The first promise of spring is usually heralded by the ever-reliable Narcissus or Daffodil, when gardeners breathe a visible sigh and excitedly begin making solid preparations for the season to come. It’s a joy to behold their gorgeous nodding trumpets and we defy anyone to not smile as soon as you lay eyes on one! The origin of it's name is thought to have direct links with the beautiful youth of Greek mythology who fell in love with his own reflection. The Greek word Narke also refers to numbness and is possibly linked to the toxic narcotic properties of the bulb. 

Daffodils have been cultivated since at least the mid 14th century when the original species were collected. Iberia is apparently the original home of this genus, though species can be found in most Mediterranean countries, especially France and Morocco. Traders and collectors from Spain and Portugal bought wild daffodil species to the British Isles and these apparently formed the first of many modern hybrids. There is reported to have been originally 24 distinct kinds, mostly species although some early natural hybrids may have been present. Each species has a preferred habitat, altitude and climate, though many are adaptable and tolerant of a wide range of conditions. It is these characteristics that have made the daffodil such a widely cultivated bulb.

More recently, their popularity and fanatical following has seen recognition by the Royal Horticultural Society of 89 species, 31 sub-species, 100 varieties and 72 hybrids! The RHS daffodil register has over 26,000 listed names due to more than 150 years of crossing selections and species. It seems the most problematic thing about Narcissus is choosing one. The Diggers Club have many selections available.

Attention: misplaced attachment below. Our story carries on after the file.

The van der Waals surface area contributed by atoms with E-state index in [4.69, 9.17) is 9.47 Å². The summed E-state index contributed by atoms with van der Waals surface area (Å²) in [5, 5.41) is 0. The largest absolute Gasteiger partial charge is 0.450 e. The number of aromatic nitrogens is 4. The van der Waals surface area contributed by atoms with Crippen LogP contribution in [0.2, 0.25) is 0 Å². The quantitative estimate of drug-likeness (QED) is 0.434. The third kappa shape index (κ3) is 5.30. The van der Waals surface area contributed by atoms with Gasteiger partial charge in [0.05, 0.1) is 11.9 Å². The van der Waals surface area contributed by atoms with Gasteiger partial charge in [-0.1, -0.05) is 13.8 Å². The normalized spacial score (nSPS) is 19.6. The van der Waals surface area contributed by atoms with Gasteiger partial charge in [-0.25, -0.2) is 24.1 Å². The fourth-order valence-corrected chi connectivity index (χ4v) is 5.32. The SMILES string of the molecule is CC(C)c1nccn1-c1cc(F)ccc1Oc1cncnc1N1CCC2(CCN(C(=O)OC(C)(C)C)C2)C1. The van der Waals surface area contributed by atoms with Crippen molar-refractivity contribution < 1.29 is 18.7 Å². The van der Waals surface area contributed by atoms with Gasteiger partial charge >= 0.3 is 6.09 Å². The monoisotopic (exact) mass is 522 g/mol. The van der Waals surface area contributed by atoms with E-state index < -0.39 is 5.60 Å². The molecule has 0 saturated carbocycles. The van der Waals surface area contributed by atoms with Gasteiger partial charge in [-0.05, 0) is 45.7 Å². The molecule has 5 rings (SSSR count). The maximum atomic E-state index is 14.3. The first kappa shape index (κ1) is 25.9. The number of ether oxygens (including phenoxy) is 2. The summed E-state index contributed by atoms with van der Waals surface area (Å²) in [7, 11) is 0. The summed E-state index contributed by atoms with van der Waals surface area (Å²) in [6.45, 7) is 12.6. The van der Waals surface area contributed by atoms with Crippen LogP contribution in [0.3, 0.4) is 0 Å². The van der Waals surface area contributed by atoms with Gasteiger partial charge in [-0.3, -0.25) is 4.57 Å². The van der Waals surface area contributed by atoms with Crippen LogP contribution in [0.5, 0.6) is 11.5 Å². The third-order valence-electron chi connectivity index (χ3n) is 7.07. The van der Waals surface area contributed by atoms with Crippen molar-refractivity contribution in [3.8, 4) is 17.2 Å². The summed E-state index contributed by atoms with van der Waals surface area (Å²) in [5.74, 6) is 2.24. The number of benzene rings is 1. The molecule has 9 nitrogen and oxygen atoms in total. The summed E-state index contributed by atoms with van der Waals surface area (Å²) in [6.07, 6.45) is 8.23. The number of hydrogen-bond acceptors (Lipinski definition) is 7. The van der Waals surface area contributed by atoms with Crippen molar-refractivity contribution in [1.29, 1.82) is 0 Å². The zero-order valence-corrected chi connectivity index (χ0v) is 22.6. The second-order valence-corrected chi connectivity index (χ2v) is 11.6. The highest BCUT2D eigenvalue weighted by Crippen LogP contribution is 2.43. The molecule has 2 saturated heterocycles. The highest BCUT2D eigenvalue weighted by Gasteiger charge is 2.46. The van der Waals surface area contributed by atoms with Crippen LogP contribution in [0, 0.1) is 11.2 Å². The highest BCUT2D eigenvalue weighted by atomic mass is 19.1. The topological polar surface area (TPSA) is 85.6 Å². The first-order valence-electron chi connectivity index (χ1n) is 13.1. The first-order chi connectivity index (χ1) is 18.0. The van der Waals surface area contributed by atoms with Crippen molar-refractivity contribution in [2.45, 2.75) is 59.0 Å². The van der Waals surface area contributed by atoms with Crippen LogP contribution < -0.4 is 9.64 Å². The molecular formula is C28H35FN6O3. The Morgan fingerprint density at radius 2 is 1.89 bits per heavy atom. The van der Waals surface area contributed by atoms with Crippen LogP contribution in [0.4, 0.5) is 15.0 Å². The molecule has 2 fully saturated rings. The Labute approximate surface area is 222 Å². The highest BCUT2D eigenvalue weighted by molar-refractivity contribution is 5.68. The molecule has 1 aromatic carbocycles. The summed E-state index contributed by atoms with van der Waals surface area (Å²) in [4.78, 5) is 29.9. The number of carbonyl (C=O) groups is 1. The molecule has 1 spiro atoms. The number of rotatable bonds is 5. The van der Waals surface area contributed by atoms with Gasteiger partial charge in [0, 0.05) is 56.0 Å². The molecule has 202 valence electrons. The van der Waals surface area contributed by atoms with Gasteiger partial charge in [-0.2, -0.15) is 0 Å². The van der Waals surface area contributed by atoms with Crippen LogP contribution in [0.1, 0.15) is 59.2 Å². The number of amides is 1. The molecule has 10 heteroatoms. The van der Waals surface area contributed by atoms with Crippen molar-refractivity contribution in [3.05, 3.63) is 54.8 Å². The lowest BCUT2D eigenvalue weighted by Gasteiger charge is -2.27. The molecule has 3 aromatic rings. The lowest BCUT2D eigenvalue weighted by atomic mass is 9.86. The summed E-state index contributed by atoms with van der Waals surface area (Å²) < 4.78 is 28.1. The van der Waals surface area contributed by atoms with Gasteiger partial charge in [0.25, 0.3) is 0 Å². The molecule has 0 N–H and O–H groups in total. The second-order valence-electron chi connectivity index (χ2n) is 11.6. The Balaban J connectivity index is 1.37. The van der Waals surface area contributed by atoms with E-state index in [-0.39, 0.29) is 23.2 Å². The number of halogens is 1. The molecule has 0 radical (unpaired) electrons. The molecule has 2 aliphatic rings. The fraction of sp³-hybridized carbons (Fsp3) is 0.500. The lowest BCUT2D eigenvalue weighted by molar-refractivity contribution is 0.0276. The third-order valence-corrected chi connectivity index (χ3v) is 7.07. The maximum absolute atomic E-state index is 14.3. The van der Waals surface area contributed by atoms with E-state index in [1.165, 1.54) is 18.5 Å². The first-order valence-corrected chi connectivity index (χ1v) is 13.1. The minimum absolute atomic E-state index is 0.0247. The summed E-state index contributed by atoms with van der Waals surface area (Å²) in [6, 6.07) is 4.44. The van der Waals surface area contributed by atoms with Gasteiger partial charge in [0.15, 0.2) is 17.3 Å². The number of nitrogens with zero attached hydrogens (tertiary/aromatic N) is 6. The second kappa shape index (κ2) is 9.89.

Flowering times may vary according to locality and season as they are temperature and weather dependant. They are grouped as flowering Very Early (June and July), Early (first half August), Early-Mid (last half August), Mid (first half September), Late (last half September) and Very Late (October).

Early Season Flowering

Jonquil ‘Grand Soliel d’Or’ – A frost hardy, early flowering variety bearing 10-20 scented flowers, each adorned with a small tangerine cup surrounded by gold petals. Grows to about 45cm tall.

Jonquil ‘Paper White’  – This little beauty is an early flowering variety in late winter to early spring. It is frost tolerant and bears clusters of up to 10 strongly fragrant glistening white blooms up to 35cm.